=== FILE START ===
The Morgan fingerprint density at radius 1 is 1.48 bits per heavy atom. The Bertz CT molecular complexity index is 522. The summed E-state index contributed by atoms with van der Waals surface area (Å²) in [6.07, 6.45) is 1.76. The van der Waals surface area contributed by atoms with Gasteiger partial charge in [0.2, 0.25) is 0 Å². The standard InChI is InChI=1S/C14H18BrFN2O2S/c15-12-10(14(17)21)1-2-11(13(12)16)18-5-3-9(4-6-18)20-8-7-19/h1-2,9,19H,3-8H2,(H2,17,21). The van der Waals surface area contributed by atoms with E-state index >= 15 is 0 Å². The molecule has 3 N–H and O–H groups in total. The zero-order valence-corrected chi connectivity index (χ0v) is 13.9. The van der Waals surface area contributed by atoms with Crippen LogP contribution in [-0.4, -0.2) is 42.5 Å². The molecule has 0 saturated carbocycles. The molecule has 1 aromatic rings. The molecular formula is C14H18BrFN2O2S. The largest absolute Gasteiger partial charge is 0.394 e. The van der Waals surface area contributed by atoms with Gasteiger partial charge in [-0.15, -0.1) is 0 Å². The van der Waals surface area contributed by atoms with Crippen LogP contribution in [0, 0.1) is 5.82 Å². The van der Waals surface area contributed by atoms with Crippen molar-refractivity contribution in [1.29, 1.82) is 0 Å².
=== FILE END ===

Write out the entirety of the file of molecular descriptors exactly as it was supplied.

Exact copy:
The Morgan fingerprint density at radius 1 is 1.48 bits per heavy atom. The Bertz CT molecular complexity index is 522. The summed E-state index contributed by atoms with van der Waals surface area (Å²) in [6.07, 6.45) is 1.76. The van der Waals surface area contributed by atoms with Gasteiger partial charge in [0.2, 0.25) is 0 Å². The standard InChI is InChI=1S/C14H18BrFN2O2S/c15-12-10(14(17)21)1-2-11(13(12)16)18-5-3-9(4-6-18)20-8-7-19/h1-2,9,19H,3-8H2,(H2,17,21). The van der Waals surface area contributed by atoms with E-state index >= 15 is 0 Å². The molecule has 3 N–H and O–H groups in total. The zero-order valence-corrected chi connectivity index (χ0v) is 13.9. The van der Waals surface area contributed by atoms with Crippen LogP contribution in [-0.4, -0.2) is 42.5 Å². The molecule has 0 saturated carbocycles. The molecule has 1 aromatic rings. The molecular formula is C14H18BrFN2O2S. The largest absolute Gasteiger partial charge is 0.394 e. The van der Waals surface area contributed by atoms with Gasteiger partial charge in [-0.15, -0.1) is 0 Å². The van der Waals surface area contributed by atoms with Crippen LogP contribution in [0, 0.1) is 5.82 Å². The van der Waals surface area contributed by atoms with Crippen molar-refractivity contribution in [1.29, 1.82) is 0 Å².